A Shocking Story Behind One of the Ways I Learned to Train Horses
Here is a story that might shock you. The reason that I am sharing it is that I hope that it will help you to understand how important the “Whoa” and “Go” responses are. Having a great gas pedal and break on a horse is the secret to a horse’s willingness to perform. This response also develops a dependable horse under saddle that will respond to light aids. It also produces beautiful movements and natural collection and straightness.
But how I learned this was over a period of time that took place in an abusive form. After it was over I wanted never to train a horse again. I wanted to think that you should never train a horse to stop and go with this kind of precision and that just to train this response into a horse was an act of abuse. What was occurring was that I wanting to throw out the baby with the bath water. But much later I learned that all of this could be trained in an enjoyable experience for the horse from a method that I developed once I settled down to it's importance years later.
My Trainer in how to train English Pleasure saddle bred horses was a brilliant trainer in his time, in the late 40 and 50s. I will not share his name with you because of what I am going to say about him. He was quite well known in his field. He was an unusual person and he could train a horse quicker that anyone I have even seen or heard of since. In 10 minutes of training over a period of 5 days, on a totally green horse, he could show the horse on the weekend and win a championship in a formal English Pleasure horse class. Sounds crazy and it was!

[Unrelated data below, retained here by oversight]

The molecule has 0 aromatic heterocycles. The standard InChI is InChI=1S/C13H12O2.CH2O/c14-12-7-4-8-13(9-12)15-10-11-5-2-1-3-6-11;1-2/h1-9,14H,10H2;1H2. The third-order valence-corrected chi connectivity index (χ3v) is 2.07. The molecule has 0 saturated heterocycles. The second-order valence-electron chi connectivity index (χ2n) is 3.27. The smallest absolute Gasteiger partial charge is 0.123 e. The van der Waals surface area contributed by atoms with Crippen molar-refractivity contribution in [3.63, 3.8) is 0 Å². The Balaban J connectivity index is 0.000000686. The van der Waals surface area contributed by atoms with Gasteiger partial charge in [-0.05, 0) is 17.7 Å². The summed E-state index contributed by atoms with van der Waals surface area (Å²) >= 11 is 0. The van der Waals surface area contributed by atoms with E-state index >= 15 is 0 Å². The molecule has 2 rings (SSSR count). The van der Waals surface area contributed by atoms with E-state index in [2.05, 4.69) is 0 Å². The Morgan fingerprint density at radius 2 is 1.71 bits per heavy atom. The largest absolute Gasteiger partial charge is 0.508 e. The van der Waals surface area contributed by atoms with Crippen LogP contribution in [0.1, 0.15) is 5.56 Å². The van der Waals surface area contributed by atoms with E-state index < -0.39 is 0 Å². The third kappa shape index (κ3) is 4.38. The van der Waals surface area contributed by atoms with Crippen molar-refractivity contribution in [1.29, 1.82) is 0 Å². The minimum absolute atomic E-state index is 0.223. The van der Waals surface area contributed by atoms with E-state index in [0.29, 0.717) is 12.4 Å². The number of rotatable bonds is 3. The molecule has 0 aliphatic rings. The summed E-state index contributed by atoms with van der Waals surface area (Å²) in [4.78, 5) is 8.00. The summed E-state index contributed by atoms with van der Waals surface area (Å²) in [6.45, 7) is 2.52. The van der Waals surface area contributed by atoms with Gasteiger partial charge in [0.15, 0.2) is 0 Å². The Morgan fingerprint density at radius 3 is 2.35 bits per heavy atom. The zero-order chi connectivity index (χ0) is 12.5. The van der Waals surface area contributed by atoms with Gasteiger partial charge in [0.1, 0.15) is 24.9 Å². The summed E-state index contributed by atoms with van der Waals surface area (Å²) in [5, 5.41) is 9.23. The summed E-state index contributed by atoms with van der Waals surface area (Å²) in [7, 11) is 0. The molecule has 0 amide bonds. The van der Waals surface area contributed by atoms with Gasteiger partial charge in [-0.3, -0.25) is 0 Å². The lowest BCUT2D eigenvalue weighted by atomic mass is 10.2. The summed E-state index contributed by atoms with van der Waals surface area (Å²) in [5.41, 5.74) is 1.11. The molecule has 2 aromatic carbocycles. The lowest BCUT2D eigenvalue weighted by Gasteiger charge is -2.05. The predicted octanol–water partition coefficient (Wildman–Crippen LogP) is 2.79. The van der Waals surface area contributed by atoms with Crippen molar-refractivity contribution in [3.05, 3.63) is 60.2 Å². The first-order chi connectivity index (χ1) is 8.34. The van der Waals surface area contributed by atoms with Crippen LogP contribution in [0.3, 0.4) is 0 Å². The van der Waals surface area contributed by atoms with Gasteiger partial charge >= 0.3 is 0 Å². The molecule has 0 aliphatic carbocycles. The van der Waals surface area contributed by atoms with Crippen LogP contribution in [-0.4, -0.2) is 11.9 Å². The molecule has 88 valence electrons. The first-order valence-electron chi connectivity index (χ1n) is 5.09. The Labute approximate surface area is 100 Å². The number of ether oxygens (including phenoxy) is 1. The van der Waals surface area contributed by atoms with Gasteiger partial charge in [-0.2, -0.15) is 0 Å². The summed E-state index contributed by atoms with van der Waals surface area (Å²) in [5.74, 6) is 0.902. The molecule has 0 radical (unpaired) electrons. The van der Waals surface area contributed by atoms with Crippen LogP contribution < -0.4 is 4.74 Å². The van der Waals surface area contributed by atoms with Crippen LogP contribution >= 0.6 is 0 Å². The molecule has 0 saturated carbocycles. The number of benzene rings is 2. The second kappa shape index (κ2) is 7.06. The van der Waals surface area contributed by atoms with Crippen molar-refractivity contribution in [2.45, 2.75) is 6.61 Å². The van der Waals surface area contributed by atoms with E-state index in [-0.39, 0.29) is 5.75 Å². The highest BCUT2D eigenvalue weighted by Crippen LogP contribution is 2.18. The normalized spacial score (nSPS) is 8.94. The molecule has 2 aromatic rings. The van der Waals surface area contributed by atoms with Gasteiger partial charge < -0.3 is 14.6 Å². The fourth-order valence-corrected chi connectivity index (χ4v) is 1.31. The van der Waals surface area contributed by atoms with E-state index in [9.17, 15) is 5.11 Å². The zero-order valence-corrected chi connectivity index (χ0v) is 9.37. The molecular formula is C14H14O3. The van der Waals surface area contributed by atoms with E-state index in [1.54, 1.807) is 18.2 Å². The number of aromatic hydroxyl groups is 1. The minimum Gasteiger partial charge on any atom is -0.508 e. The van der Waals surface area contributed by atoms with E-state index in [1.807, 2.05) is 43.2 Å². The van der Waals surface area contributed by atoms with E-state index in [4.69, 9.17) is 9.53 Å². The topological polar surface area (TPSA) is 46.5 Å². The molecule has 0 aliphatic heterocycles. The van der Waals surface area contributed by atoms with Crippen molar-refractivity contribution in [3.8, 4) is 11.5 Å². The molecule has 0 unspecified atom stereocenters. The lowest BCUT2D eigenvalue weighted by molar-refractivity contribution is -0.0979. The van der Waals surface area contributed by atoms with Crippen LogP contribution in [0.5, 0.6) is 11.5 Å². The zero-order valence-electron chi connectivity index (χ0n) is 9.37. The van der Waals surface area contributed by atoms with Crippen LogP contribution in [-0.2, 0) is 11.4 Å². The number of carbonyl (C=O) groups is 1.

I have to come up with a new phrase, “functional abuse”, to describe how he approached the training of a horse. I witnessed him training five untrained horses to finished horses in less than ten days each. Of course, they were only finished for a person that sat quietly and knew how to ride with the lightest of touches and knew how to be at one with the horse’s response.
I looked up to his talent, but I hated his approach. I liked the results of what he got, but I felt the horse’s suffering. When I watched him, shivers ran down my back like a cold snake inside my body slithering down my spine and back up again. That feeling would last for hours. But still in all my repulsion, I have got to believe that deep down inside of me I knew that where he put his focus, in what he wanted the horse to learn, was what made these horses preform for him as if they were cut from the same cloth. However, it was tangled up with another reason that threw me from thinking that it could be done any other way. The other thing that was working for him was like the Stockholm syndrome that is a response where a captive falls in love with the captor. Over time I also began to believe that if you took away the abuse you would indeed have a truly magical dance from developing the “whoa” and “go” buttons to its highest form. At this point I went to work in how to develop a different approach.
It was so hard to grasp who this man was. He was such a nice man to humans but “oh lordy” he had no compassion for the horses at all. In fact, he found it quite entertaining to treat them the way he did. Then he would use words, that came out of his mouth, speaking of respect and honoring the spirit of the horse and how you need to take care of the horse’s needs first before you care for yourself.
This is what I watched him do. He trained all his horses to a cart first. It was a breaking cart with two bicycle wheels. When he finished his cart training the horse was trained under saddle as well. He said it put no stress on the horse’s legs training from the cart.
He first put a chain under the jaw of the horse and scared him forward in hand before driving the horse and then said softly “whoa” and jerked on the chain, with all of his strength, repeating this until the horse came to a solid halt. The lesson lasted about 5 minutes or less. That was the horse’s first days lesson.